Ranbaxy's Troubles Won't Help Competitors

When a company stumbles, it's often a great opportunity for competitors to step in and fill the void. Unfortunately for generic-drug companies, the market is so crowded that the Food and Drug Administration's action against Ranbaxy isn't likely to benefit them much.

The FDA said Tuesday that it's worried about the manufacturing practices at two of Ranbaxy's plants in India and will block the importing of more than 30 drugs and ingredients until the problems are resolved.

Unfortunately for the competition, most of the major drugs being blocked have quite a bit of competition already. For instance, there are 11 other generic versions of Bristol-Myers Squibb's (NYSE: BMY  ) Pravachol (pravastatin), including those from Watson Pharmaceuticals (NYSE: WPI  ) and Barr Pharmaceuticals (NYSE: BRL  ) . Similarly,  over-the-counter versions of Schering-Plough's (NYSE: SGP  ) Claritin are available from 11 drugmakers, including Teva Pharmaceutical (Nasdaq: TEVA  ) and Novartis (NYSE: NVS  ) .

It's going to be a little hard to snatch up market share when there are nearly a dozen other companies doing the same thing. Prices aren't likely to jump, either, because there's one fewer competitor. A study by the FDA showed that prices of generic drugs didn't start to rise significantly until there were five or fewer generic competitors on the market.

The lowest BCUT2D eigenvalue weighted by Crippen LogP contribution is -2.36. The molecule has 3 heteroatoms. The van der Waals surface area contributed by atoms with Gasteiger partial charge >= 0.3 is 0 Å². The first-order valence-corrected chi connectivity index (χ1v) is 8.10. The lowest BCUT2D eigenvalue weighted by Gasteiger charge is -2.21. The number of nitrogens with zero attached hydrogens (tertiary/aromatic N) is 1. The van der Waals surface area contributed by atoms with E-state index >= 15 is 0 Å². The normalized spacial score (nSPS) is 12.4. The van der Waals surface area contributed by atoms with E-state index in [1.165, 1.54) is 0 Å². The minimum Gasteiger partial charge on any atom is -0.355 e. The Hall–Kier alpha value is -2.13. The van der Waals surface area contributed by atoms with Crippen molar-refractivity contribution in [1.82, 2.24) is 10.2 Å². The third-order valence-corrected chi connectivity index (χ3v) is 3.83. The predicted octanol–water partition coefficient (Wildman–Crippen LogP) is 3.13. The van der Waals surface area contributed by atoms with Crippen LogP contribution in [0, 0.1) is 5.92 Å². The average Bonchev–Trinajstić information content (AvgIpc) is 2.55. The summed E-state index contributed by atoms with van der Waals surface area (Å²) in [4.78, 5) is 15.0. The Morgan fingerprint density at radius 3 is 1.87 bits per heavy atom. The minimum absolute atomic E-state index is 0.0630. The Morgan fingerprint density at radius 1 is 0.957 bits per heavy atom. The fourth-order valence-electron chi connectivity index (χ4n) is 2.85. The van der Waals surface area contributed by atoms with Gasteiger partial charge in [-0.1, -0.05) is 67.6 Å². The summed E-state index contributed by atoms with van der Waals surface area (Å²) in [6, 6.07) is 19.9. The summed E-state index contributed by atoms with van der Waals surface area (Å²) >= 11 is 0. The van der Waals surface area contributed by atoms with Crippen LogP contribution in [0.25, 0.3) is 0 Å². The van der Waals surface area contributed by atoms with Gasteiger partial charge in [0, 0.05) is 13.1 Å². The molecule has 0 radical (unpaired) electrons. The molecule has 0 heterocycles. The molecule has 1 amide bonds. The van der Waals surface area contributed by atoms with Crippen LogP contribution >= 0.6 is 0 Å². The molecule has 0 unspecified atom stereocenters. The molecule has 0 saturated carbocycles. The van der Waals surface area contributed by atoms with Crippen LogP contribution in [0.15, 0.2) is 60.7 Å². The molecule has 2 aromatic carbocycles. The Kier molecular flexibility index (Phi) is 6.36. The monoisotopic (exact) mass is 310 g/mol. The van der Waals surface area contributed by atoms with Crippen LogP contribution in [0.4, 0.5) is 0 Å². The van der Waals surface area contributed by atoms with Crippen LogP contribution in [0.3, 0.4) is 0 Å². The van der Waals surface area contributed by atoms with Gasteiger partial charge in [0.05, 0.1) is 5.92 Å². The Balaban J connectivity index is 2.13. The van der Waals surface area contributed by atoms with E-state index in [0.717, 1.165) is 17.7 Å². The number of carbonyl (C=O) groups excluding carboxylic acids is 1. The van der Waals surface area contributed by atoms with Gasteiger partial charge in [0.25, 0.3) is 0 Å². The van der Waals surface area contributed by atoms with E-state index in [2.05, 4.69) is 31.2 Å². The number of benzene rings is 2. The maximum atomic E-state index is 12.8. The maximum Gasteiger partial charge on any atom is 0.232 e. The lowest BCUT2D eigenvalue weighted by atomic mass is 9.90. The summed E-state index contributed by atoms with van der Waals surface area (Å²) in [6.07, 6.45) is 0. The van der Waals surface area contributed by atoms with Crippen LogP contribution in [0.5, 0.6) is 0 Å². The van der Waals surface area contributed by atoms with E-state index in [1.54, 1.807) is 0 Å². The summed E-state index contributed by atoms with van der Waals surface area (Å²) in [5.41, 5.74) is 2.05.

One potential advantage for makers of both branded and generic drugs is that the FDA won't approve any new drugs manufactured at those plants until the issues are cleared up. That could delay the introduction of new generic drugs, although Ranbaxy could move the manufacturing to one of its unaffected plants.

While the competition isn't likely to benefit much, the news could hurt some drugmakers. Fellow Indian drugmakers like Dr. Reddy's Laboratories (NYSE: RDY  ) can ill afford for the public to view drugs coming from India as being unsafe. That's one case when India doesn't want to be synonymous with China. Fortunately, the FDA has been helping the generic-drug makers out and even said that it "has no evidence to date that Ranbaxy has shipped defective products."

Ranbaxy's stumble may not help generic-drug makers much, but at least it's not likely to hurt them, either. For now.

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Fool contributor Brian Orelli, Ph.D., doesn't own shares of any company mentioned in this article. The Fool has a disclosure policy.


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